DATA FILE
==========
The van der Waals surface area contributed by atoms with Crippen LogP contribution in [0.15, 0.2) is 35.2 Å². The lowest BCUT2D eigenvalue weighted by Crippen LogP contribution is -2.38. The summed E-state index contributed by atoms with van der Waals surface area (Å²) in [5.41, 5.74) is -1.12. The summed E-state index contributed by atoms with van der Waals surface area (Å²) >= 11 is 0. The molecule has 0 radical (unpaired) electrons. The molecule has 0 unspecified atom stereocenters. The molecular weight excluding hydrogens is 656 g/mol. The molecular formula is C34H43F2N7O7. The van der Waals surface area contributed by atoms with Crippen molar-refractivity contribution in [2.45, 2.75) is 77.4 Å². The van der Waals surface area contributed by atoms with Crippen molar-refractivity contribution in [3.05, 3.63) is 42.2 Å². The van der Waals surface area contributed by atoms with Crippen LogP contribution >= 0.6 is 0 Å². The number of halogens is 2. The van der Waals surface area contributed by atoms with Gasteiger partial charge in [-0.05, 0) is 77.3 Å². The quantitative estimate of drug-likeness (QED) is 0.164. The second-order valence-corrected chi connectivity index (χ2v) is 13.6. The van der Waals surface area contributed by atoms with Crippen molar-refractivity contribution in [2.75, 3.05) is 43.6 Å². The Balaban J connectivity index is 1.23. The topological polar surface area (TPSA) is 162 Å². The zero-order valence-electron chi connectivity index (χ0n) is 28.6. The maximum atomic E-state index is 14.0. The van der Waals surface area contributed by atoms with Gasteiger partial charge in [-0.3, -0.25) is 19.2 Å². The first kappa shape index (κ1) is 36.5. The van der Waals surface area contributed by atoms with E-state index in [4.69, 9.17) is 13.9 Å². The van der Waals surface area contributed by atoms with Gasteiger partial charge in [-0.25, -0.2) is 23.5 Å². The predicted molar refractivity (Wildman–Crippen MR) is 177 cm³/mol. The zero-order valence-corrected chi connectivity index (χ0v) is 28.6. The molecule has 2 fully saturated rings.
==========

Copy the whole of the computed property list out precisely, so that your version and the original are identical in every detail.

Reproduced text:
The van der Waals surface area contributed by atoms with Crippen LogP contribution in [0.15, 0.2) is 35.2 Å². The lowest BCUT2D eigenvalue weighted by Crippen LogP contribution is -2.38. The summed E-state index contributed by atoms with van der Waals surface area (Å²) in [5.41, 5.74) is -1.12. The summed E-state index contributed by atoms with van der Waals surface area (Å²) >= 11 is 0. The molecule has 0 radical (unpaired) electrons. The molecule has 0 unspecified atom stereocenters. The molecular weight excluding hydrogens is 656 g/mol. The molecular formula is C34H43F2N7O7. The van der Waals surface area contributed by atoms with Crippen molar-refractivity contribution in [2.45, 2.75) is 77.4 Å². The van der Waals surface area contributed by atoms with Crippen molar-refractivity contribution in [3.05, 3.63) is 42.2 Å². The van der Waals surface area contributed by atoms with Crippen LogP contribution >= 0.6 is 0 Å². The number of halogens is 2. The van der Waals surface area contributed by atoms with Gasteiger partial charge in [-0.05, 0) is 77.3 Å². The quantitative estimate of drug-likeness (QED) is 0.164. The second-order valence-corrected chi connectivity index (χ2v) is 13.6. The van der Waals surface area contributed by atoms with Crippen molar-refractivity contribution in [2.75, 3.05) is 43.6 Å². The Balaban J connectivity index is 1.23. The topological polar surface area (TPSA) is 162 Å². The zero-order valence-electron chi connectivity index (χ0n) is 28.6. The maximum atomic E-state index is 14.0. The van der Waals surface area contributed by atoms with Gasteiger partial charge in [-0.3, -0.25) is 19.2 Å². The first kappa shape index (κ1) is 36.5. The van der Waals surface area contributed by atoms with E-state index in [4.69, 9.17) is 13.9 Å². The van der Waals surface area contributed by atoms with Gasteiger partial charge in [-0.25, -0.2) is 23.5 Å². The predicted molar refractivity (Wildman–Crippen MR) is 177 cm³/mol. The zero-order valence-corrected chi connectivity index (χ0v) is 28.6. The molecule has 2 fully saturated rings.